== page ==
Children have been the inspiration and impetus for the White House Easter Egg Roll since the first event in 1878. And in keeping with another tradition, first lady Melania Trump will be welcoming children on Monday to 1600 Pennsylvania Avenue.
But the first lady is incorporating her platform of helping American children by soliciting eggs from all 50 states this year from high school students rather than professional designers.
In Pennsylvania, Carlisle High School senior Jamyla Spells was chosen to design the state’s egg, the Sentinel reported.
“I was really excited,” Spells said. “I feel my career is going somewhere. Nothing can stop me now. The president asked for this.”
“For the concept, Spells turned to the state animal (the white-tailed deer), the state flower (the mountain laurel) and the state tree (the hemlock). She used a topographical map of Pennsylvania as the inspiration for the shape of the antlers and incorporated the keystone symbol,” the Sentinel reported.
Trump’s idea is fitting for a tradition that started to entertain children and was, in fact, preserved by a few “bold” children whom, the White House said, ensured the roll has continued almost every year for more than a century.
The White House Easter Egg Roll officially dates back to 1878 and the presidency of Rutherford B. Hayes, but first-hand accounts suggest that informal festivities began with egg-rolling parties under President Abraham Lincoln.
Starting in the 1870s, Easter Monday celebrations on the U.S. Capitol’s west grounds grew so popular that President Ulysses S. Grant signed a bill that banned the rolling of eggs on Capitol grounds, citing landscape concerns.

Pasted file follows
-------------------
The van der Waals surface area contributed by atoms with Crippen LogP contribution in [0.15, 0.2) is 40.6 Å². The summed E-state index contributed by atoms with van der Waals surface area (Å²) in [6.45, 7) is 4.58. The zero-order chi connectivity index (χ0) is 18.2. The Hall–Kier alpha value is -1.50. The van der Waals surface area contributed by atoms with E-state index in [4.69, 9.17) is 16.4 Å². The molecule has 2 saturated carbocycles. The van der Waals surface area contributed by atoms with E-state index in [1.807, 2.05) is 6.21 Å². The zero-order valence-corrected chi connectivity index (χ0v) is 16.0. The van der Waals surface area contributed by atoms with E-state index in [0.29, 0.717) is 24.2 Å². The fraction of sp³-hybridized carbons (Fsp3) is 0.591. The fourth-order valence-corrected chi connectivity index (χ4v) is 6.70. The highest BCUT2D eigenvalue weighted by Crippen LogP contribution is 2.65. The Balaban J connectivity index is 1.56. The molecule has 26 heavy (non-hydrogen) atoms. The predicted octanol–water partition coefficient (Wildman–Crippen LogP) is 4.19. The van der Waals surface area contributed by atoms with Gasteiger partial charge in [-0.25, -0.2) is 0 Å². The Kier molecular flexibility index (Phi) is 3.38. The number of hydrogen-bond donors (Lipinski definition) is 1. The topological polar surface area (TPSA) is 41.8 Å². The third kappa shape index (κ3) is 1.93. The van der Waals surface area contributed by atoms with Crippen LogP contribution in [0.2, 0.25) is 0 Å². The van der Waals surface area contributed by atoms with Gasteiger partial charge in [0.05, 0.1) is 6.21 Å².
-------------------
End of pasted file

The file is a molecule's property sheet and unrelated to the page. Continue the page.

In 1878, a group of bold children walked up to the White House gate, hoping to be allowed to play egg-rolling games there. President Hayes told his guards to let the children enter, and soon Easter Monday on the White House grounds became an annual tradition.
President Benjamin Harrison added music to the festivities in 1889 with the United States Marine Band.
The event became so popular that the number of participants had to be limited — a move that caused children to try to take charge again, according to the White House website.
“In 1939, the Secret Service had to go so far as shutting down a ‘racket’ of children trying to sneak adults into the event for a fee.”
The White House website said that, for the most part, the responsibility for the event has fallen to the first lady and often reflects her interests.
“First lady Lou Hoover had part of the South Lawn roped off for folk dancing. First lady Pat Nixon introduced the traditional egg roll races,” the White House website states.
The Easter Egg Roll was sidelined during World War I (1917-1920) and World War II (1943-1945).
Food rationing and construction on the White House also prevented the event from 1946 to 1952.
In 1953 President Dwight D. Eisenhower reinstated the tradition.
In 1981, first lady Nancy Reagan started the tradition of handing out an official White House Easter Egg to each guest as they departed.
Today, the general public can shop online for the White House egg and others items as well, including Easter baskets and a book on the history of the event.
Another tradition has highlighted American egg farmers since the creation of the American Egg Board in 1977, and farmers across the country were asked to donate eggs for the roll.
Ross Dean, a second-generation farmer in Iowa, wrote fondly in the local newspaper about the Easter Egg roll as a beloved American tradition and one that puts the egg industry and its importance to the American diet in the spotlight. Dean wrote that he donated 30,000 “farm fresh eggs” for Monday’s event.
The federal recreation website states that Monday’s event is the biggest gathering to take place at the White House each year.
“Today, the Easter Egg Roll has grown from a few local children rolling eggs on the White House lawn to become the largest event held at the White House, filled with live entertainment, and, of course, the traditional rolling of the Easter eggs,” the website states, noting that the event is designed for children 13 and younger.
Children are chosen through a lottery system to attend the Easter Egg Roll, according to the White House.
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